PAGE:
Published: March 31, 2011
Legislation that dramatically scaled back growth management in Florida but was blocked by the courts will go back into law with the expected signature of Gov. Rick Scott.
The state Senate on Wednesday passed and sent to Scott a bill that ends mandatory road, school and park funding by the builders of residential projects, a concept known as "concurrency" that has been part of state law since 1985.
Two years ago, lawmakers eliminated the concurrency requirement, redefined what is considered an urban setting and made other changes such as exempting many developments from thorough state review. It turned over the adoption of land use and transportation strategies to local governments.
But a Leon County judge declared the sweeping legislation unconstitutional, saying it violated a single-subject requirement and that pushing oversight from the state to local governments constituted an unfunded mandate.
The Legislature has since split portions of the 2009 law into separate bills to address the single-subject issue.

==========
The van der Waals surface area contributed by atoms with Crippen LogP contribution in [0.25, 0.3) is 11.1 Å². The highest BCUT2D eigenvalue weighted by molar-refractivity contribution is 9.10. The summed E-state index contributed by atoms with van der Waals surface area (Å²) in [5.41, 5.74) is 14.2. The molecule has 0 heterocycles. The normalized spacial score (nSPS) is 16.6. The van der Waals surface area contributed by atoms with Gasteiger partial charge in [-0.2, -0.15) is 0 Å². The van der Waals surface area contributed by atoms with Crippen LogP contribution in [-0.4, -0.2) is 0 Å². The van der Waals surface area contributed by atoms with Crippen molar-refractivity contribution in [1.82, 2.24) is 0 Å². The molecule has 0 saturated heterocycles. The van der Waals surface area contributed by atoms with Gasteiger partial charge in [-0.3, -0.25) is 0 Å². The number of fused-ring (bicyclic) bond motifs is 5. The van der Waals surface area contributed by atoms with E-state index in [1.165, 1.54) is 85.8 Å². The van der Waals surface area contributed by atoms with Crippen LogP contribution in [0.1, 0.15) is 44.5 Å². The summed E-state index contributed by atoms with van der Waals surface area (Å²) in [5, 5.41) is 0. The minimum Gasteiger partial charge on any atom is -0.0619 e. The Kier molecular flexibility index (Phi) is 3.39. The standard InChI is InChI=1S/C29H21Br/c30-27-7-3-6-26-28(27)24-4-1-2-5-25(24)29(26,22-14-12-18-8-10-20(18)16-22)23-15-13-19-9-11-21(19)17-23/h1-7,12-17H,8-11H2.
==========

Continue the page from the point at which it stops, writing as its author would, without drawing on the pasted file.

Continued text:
And this year, the growth-management portion passed by two-thirds majorities in both chambers, which allows the Legislature to pass local government mandates.
The bill passed 30-7 in the Senate with no debate.
Wednesday's move came as committees in both the Senate and House are considering an even more dramatic state exit from growth management.
Senate Bill 1122 and its companion, House Bill 7129, would make it easier and faster for local governments to amend their comprehensive plans, the documents required of all counties and municipalities to guide future growth and development.
The bills would make it more difficult for citizens to challenge developments.
They would also remove state specifications and requirements in comprehensive plans, extend a moratorium on increased or new impact fees for two years, and prohibit local governments from having referenda for comprehensive plan amendments or a supermajority vote by local governments on such amendments.
Senate bill sponsor Mike Bennett, a Republican from Bradenton, said the legislation provides relief from a burdensome regulatory process - an oft-stated concern of the governor.
But David Cullen of Sierra Club Florida called the measure "a developer's Christmas wish list."
With passage of the legalization, "it will be a race to the bottom, and the next generation is going to pay for it," Cullen said. "The next generation is going to leave Florida, because it is not going to be a good place to live."
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